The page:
• H0: The overall consumer ratings do not match the overall trend of the average sentiments of their respective consumer comments. (i.e.: no linear relationship)
  • H1: The overall consumer ratings do match the overall trend of the average sentiments of their respective consumer comments. (i.e.: linear relationship)

So what?

If we can reject the null hypothesis (i.e. H1 holds true), we don’t necessarily have to rely only on consumer rating values, but we can also utilise the general sentiments extracted from text comments submitted by consumers.

The high-level steps used to formulate the analysis were:

1. Extract the review data from the website and place the data into a comma separated values file.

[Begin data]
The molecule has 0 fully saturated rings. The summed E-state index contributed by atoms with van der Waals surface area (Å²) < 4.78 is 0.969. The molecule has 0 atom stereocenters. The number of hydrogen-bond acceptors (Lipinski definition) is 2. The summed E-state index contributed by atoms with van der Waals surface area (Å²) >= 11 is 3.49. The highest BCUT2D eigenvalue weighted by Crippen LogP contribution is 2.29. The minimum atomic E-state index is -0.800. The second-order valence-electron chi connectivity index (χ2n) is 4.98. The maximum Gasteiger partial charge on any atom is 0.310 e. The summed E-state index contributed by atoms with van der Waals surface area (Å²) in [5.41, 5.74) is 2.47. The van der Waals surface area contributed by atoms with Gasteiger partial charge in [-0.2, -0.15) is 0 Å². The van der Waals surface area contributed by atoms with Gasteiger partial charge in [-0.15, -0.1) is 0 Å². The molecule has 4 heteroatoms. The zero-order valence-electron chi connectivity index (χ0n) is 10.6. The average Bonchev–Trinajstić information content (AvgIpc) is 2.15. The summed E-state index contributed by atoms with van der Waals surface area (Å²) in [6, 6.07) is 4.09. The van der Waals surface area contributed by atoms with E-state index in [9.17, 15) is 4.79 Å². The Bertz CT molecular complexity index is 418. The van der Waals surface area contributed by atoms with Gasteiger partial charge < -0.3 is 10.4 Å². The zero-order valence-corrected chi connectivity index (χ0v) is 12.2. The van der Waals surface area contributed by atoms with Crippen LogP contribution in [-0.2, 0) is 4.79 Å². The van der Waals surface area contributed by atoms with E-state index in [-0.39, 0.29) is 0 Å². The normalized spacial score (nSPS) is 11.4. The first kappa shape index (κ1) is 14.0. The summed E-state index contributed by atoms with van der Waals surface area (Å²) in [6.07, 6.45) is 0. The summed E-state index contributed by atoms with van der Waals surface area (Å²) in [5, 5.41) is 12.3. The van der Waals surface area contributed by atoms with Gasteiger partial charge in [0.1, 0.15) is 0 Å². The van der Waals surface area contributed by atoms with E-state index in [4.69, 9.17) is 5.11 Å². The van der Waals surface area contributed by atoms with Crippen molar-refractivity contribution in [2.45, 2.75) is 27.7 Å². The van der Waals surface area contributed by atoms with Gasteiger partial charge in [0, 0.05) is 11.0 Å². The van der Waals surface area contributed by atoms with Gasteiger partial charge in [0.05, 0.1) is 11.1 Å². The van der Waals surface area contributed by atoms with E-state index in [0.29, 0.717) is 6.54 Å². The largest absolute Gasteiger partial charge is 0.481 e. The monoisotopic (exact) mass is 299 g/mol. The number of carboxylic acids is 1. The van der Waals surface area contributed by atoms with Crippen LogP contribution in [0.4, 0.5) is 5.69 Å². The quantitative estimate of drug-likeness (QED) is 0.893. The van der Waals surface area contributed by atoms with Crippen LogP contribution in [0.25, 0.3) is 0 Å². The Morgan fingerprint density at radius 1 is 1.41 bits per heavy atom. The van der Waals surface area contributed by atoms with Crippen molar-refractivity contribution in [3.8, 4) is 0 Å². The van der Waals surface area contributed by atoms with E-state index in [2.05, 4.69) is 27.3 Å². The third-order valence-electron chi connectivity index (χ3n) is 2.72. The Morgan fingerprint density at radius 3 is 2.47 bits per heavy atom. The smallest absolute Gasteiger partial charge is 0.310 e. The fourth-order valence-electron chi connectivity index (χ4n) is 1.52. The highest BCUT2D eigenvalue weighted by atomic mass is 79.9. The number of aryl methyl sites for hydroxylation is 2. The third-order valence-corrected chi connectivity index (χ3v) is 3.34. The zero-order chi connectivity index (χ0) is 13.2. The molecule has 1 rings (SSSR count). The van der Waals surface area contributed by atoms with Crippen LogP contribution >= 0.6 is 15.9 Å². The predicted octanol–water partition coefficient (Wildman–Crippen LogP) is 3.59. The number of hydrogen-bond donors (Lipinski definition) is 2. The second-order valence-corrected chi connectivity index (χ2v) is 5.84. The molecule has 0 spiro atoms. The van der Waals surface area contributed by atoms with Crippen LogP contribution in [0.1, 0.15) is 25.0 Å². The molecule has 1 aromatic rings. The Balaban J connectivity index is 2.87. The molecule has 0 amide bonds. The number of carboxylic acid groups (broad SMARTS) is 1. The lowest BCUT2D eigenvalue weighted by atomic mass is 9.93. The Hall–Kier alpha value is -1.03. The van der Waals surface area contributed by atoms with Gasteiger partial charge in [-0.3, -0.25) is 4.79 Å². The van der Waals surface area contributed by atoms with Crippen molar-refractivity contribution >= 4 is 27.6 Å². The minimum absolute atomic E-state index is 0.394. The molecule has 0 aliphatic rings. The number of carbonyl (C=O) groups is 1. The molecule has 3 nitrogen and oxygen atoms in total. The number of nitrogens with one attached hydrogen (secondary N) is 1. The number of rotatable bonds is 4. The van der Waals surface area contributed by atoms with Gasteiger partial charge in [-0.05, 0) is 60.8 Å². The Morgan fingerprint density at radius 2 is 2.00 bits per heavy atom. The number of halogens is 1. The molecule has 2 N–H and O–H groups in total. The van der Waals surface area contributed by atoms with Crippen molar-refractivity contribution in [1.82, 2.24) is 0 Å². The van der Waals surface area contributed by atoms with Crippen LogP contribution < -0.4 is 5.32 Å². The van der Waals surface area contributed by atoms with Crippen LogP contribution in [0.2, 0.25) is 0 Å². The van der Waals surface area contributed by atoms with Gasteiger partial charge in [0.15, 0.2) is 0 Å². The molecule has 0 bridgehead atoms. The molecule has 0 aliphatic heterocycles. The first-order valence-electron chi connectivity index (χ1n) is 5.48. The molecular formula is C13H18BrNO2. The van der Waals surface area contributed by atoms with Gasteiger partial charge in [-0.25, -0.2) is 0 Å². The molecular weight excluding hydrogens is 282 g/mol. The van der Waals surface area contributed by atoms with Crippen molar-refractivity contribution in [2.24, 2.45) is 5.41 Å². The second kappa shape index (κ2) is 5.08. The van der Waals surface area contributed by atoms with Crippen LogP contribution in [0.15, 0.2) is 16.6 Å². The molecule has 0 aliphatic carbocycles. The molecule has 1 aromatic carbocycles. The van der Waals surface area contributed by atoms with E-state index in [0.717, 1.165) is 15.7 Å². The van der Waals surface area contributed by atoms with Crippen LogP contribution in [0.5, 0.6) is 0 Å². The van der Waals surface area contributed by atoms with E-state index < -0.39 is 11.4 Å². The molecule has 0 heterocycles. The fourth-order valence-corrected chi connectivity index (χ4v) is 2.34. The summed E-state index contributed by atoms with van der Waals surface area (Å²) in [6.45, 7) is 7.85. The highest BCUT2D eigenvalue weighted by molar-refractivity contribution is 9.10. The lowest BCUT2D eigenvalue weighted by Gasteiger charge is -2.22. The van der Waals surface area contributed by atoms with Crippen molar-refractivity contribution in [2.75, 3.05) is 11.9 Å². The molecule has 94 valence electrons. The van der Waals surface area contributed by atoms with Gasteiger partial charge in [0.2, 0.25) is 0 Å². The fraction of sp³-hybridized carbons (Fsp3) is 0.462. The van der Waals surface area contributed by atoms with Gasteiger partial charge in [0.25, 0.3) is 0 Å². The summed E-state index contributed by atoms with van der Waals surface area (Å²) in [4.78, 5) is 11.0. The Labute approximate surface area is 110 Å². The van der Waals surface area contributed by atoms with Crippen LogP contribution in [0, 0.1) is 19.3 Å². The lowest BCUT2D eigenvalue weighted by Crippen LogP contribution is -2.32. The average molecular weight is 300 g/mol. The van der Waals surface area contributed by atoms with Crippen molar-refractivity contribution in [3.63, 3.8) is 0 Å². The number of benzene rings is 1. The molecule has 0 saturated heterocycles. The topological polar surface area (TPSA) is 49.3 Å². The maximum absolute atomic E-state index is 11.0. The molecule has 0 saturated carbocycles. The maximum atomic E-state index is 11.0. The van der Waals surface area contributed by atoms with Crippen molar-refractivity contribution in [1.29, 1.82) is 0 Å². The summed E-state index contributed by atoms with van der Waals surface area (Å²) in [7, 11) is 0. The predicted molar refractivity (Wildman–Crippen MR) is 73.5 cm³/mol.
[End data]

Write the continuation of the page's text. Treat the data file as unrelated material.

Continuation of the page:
2. Extract the sentiment of each text entry using a program called ‘R’. For people not familiar with sentiment analysis or data analytic tools, I will give you a very high-level explanation. Words within a sentence are given a positive or negative score based off a dictionary of polarized words (i.e. positive feeling or negative feeling words are given values. The higher the value, the more positive the sentiment and vice versa). Through some clustering together, weighting of values and other functions, the sentence sentiment value (feeling of the entire text) is determined. The higher the value, the more positive the sentiment feeling and vice versa. For you ‘R’ nuts out there, we removed stop words (commonly used terms such as ‘a’, ‘an’, ‘in’ etc.) prior to the analysis.